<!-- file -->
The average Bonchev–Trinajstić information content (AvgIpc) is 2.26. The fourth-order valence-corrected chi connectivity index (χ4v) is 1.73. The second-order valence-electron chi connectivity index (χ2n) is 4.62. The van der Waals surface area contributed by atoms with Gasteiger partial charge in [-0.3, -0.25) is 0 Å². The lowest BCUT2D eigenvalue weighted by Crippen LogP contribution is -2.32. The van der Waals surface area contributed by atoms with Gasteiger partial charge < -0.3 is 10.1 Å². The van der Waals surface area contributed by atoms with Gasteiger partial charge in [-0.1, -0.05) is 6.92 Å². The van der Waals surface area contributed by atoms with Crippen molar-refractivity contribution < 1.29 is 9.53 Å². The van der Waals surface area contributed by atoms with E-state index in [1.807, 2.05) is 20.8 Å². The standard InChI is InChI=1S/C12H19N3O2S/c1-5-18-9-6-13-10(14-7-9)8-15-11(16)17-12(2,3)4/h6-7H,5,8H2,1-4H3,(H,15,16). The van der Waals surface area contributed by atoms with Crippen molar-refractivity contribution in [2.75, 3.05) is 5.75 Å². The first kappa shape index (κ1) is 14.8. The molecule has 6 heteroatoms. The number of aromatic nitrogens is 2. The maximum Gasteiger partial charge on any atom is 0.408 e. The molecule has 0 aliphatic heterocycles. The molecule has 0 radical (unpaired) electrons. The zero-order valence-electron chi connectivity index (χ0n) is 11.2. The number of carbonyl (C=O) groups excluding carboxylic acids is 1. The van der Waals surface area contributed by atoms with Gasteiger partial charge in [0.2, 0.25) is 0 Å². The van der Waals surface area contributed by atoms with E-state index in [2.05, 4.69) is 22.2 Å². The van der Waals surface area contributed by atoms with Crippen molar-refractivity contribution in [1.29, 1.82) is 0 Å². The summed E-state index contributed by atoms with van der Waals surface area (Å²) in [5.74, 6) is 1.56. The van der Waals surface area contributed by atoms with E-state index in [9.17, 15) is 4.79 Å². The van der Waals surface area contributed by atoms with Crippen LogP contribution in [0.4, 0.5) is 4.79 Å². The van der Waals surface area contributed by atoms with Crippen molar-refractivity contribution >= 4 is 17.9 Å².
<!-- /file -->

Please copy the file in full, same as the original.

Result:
The average Bonchev–Trinajstić information content (AvgIpc) is 2.26. The fourth-order valence-corrected chi connectivity index (χ4v) is 1.73. The second-order valence-electron chi connectivity index (χ2n) is 4.62. The van der Waals surface area contributed by atoms with Gasteiger partial charge in [-0.3, -0.25) is 0 Å². The lowest BCUT2D eigenvalue weighted by Crippen LogP contribution is -2.32. The van der Waals surface area contributed by atoms with Gasteiger partial charge < -0.3 is 10.1 Å². The van der Waals surface area contributed by atoms with Gasteiger partial charge in [-0.1, -0.05) is 6.92 Å². The van der Waals surface area contributed by atoms with Crippen molar-refractivity contribution < 1.29 is 9.53 Å². The van der Waals surface area contributed by atoms with E-state index in [1.807, 2.05) is 20.8 Å². The standard InChI is InChI=1S/C12H19N3O2S/c1-5-18-9-6-13-10(14-7-9)8-15-11(16)17-12(2,3)4/h6-7H,5,8H2,1-4H3,(H,15,16). The van der Waals surface area contributed by atoms with Crippen molar-refractivity contribution in [2.75, 3.05) is 5.75 Å². The first kappa shape index (κ1) is 14.8. The molecule has 6 heteroatoms. The number of aromatic nitrogens is 2. The maximum Gasteiger partial charge on any atom is 0.408 e. The molecule has 0 aliphatic heterocycles. The molecule has 0 radical (unpaired) electrons. The zero-order valence-electron chi connectivity index (χ0n) is 11.2. The number of carbonyl (C=O) groups excluding carboxylic acids is 1. The van der Waals surface area contributed by atoms with Gasteiger partial charge in [0.2, 0.25) is 0 Å². The van der Waals surface area contributed by atoms with E-state index in [2.05, 4.69) is 22.2 Å². The van der Waals surface area contributed by atoms with Crippen molar-refractivity contribution in [1.29, 1.82) is 0 Å². The summed E-state index contributed by atoms with van der Waals surface area (Å²) in [5.74, 6) is 1.56. The van der Waals surface area contributed by atoms with E-state index in [9.17, 15) is 4.79 Å². The van der Waals surface area contributed by atoms with Crippen LogP contribution in [0.4, 0.5) is 4.79 Å². The van der Waals surface area contributed by atoms with Crippen molar-refractivity contribution >= 4 is 17.9 Å².